When a new consumer survey lands into your email inbox and you click the link, do you ever wonder how much work has been required for it to get there?
Many aspects of online surveys are automated, sure, but it still takes a team to run the company. A few weeks ago we chatted with Surveyeah founder and CEO Nicolò Fisogni, and now we have a chance to meet another team member: Marco Mocchetti!
From statistics to history
Marco Mocchetti is responsible for building Surveyeah’s website and maintaining them all over the world so that new panelists can find the company and sign up easily. He also creates content for social media and – as a native Italian speaker – translates these blog articles into the Italian website and creates content in Italian. He lives in Busto Arsizio, in Northern Italy near Milan, and has been a member of the team since spring 2018.
However, a few years ago, in the beginning of his university studies, his path looked quite different.
“I started at the university studying physics but I changed into contemporary history after a while. Physics studies were useful though, because they included some statistics courses. That helps me understand the world of surveys better”, he explains.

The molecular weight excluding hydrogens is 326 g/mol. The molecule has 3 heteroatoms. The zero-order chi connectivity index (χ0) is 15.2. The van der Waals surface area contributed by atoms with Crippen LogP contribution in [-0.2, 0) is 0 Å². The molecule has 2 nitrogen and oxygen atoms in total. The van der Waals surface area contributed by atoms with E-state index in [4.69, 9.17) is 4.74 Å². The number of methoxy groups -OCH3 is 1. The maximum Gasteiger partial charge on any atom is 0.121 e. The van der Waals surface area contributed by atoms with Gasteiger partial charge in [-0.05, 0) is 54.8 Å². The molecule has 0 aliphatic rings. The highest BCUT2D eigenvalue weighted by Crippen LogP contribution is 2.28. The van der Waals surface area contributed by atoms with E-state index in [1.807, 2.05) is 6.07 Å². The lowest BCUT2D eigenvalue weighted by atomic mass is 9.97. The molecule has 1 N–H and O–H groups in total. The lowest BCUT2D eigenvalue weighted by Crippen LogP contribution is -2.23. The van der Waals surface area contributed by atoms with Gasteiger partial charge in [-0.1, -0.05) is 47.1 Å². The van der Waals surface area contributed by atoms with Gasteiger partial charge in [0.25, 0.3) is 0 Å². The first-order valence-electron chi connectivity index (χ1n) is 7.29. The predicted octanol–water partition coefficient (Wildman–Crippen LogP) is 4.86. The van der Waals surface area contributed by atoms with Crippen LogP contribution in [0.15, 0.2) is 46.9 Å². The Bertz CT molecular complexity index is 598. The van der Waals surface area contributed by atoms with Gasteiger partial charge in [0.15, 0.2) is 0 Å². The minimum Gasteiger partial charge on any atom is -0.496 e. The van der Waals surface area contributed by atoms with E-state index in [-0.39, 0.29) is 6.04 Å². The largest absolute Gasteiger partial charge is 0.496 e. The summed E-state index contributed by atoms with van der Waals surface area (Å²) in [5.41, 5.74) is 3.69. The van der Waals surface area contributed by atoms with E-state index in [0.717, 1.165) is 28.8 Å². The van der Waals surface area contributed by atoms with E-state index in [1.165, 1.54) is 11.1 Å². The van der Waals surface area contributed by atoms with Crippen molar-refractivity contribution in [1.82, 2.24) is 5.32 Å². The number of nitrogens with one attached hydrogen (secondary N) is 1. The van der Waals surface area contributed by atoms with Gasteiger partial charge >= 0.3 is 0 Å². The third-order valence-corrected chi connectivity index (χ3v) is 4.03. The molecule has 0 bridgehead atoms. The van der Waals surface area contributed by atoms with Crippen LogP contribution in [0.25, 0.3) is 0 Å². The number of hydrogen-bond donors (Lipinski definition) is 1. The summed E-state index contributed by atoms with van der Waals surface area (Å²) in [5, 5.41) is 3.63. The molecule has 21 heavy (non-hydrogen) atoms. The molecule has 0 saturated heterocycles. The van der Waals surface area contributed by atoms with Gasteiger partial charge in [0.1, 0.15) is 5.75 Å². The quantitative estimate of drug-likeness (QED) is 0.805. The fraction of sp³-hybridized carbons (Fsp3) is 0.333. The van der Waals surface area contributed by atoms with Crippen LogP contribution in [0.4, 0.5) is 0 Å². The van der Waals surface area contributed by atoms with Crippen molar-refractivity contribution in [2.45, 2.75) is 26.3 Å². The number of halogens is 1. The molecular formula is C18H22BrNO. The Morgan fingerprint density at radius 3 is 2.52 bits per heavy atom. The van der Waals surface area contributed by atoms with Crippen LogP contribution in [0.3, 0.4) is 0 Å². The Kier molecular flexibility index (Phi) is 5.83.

Every day something new
History plays an important role in how he – via a small detour – ended up working with Nicolò Fisogni and Surveyeah.
“As a historian, I was first hired to the Fisogni family museum”, Marco Mocchetti tells.
The Fisogni Museum is the most complete collection in the world about the history of fuel pumps and gasoline distribution and it even has a Guinness World Record.
At first, Mocchetti was in charge of the museum exhibitions and events, and after building the museum’s website, it seemed logical to take over the same responsibilities for Surveyeah as well.
“Creating content for social media is the most fun part of my work. Everyday I learn something new and interesting”, Marco Mocchetti tells.
Survey enthusiast himself.
And working on content creation is not so different from working in a museum and building exhibitions. Basically, it all starts from background research, whether the source is a newspaper, a social account or a piece in museum archives.
Before joining the team, Marco Mocchetti used to be an avid survey participant himself.
“My favorite topics were cars, transportation and actualities!” he shares.
“It was great to make your voice heard.”